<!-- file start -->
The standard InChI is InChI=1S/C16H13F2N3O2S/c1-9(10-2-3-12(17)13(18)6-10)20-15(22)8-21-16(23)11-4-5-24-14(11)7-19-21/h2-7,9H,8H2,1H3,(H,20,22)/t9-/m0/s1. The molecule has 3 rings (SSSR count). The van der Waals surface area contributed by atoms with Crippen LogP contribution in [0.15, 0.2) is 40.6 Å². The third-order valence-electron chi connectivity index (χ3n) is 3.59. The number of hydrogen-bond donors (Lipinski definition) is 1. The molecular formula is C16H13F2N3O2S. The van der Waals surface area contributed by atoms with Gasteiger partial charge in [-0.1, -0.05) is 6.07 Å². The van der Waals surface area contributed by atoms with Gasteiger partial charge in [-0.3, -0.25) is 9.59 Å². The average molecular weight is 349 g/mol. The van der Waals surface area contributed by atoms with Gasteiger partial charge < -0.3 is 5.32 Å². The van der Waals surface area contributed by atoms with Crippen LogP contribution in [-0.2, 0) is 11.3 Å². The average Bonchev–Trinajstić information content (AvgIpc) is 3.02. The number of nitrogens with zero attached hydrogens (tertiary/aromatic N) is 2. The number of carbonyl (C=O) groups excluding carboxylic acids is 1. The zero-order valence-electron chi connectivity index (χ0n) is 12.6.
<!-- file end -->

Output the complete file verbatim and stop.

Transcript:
The standard InChI is InChI=1S/C16H13F2N3O2S/c1-9(10-2-3-12(17)13(18)6-10)20-15(22)8-21-16(23)11-4-5-24-14(11)7-19-21/h2-7,9H,8H2,1H3,(H,20,22)/t9-/m0/s1. The molecule has 3 rings (SSSR count). The van der Waals surface area contributed by atoms with Crippen LogP contribution in [0.15, 0.2) is 40.6 Å². The third-order valence-electron chi connectivity index (χ3n) is 3.59. The number of hydrogen-bond donors (Lipinski definition) is 1. The molecular formula is C16H13F2N3O2S. The van der Waals surface area contributed by atoms with Gasteiger partial charge in [-0.1, -0.05) is 6.07 Å². The van der Waals surface area contributed by atoms with Gasteiger partial charge in [-0.3, -0.25) is 9.59 Å². The average molecular weight is 349 g/mol. The van der Waals surface area contributed by atoms with Gasteiger partial charge < -0.3 is 5.32 Å². The van der Waals surface area contributed by atoms with Crippen LogP contribution in [-0.2, 0) is 11.3 Å². The average Bonchev–Trinajstić information content (AvgIpc) is 3.02. The number of nitrogens with zero attached hydrogens (tertiary/aromatic N) is 2. The number of carbonyl (C=O) groups excluding carboxylic acids is 1. The zero-order valence-electron chi connectivity index (χ0n) is 12.6.